There are generally two scholastic accreditations available in Alaska that provide instruction to become either an LPN or an LVN. The one that can be finished in the shortest time period, commonly about one year, is the certificate or diploma course. The other choice is to earn a Practical Nursing Associate Degree. These programs are more comprehensive in nature than the diploma option and typically require 2 years to finish. The advantage of Associate Degrees, besides offering a higher credential and more in-depth instruction, are that they furnish more transferrable credit toward a Bachelor’s Degree in nursing. Regardless of the type of credential you seek, it should be state approved and accredited by the National League for Nursing Accrediting Commission (NLNAC) or some other national accrediting organization. The NLNAC attests that the core curriculum properly prepares students to become Practical Nurses, and that most graduates pass the 50 state required NCLEX-PN licensing exam.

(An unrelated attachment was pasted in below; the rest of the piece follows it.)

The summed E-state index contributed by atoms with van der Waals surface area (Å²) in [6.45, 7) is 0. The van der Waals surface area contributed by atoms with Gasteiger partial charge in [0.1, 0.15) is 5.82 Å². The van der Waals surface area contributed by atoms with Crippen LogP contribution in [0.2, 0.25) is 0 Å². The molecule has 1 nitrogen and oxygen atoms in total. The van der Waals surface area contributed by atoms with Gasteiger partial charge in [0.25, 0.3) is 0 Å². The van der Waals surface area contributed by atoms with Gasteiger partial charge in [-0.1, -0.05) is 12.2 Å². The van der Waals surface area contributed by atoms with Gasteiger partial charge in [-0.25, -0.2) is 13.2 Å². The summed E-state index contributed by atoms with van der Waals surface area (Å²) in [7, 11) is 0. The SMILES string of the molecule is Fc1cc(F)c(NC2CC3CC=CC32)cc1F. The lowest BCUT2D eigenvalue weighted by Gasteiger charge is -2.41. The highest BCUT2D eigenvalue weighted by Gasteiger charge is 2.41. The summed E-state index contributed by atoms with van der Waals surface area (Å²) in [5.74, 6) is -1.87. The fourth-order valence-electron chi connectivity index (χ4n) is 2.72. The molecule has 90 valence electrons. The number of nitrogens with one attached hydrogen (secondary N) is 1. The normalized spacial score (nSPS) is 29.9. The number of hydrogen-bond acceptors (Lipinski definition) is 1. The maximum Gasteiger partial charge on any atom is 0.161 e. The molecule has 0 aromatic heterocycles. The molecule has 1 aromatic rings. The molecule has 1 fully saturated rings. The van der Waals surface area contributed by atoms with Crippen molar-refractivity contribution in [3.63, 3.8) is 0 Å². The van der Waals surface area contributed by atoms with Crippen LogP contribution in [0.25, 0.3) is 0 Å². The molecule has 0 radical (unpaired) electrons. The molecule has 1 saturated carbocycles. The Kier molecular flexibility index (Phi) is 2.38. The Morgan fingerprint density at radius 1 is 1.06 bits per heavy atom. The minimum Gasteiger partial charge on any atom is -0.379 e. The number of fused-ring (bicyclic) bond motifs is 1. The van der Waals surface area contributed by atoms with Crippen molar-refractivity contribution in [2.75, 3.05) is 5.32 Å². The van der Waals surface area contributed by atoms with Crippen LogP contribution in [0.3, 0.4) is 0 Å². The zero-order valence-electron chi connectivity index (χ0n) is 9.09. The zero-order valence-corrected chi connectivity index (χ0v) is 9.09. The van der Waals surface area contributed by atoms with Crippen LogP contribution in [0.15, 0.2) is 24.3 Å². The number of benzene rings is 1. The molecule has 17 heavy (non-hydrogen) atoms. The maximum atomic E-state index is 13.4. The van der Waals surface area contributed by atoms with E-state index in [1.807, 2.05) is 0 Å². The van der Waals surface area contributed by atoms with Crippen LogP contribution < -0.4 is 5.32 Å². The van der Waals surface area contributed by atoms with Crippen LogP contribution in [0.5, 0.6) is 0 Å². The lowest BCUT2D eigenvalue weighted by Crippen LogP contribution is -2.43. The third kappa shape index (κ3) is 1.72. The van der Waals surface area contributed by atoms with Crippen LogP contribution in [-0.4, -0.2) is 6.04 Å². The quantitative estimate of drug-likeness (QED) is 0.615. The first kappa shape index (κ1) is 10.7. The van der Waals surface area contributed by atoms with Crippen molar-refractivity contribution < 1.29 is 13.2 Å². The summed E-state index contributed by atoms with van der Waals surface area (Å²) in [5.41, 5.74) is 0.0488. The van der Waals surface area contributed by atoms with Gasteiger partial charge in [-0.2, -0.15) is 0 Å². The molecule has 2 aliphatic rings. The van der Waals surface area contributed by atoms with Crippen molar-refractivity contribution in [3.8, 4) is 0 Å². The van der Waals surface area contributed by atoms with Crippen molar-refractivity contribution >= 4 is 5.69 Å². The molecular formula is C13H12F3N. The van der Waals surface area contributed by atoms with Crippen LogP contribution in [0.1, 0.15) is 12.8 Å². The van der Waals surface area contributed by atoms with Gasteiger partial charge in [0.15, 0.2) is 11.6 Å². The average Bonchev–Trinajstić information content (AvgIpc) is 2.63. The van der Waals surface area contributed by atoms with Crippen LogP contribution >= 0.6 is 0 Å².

Other Nursing Degrees Available
There is more than one degree option offered to become a registered nurse. And to become an RN, a student must attend an accredited school and program. A student can obtain a qualifying degree in just two years, or advance to attain a graduate degree for a total of six years. Following are some short summaries of the nursing degrees that are offered in Alaska.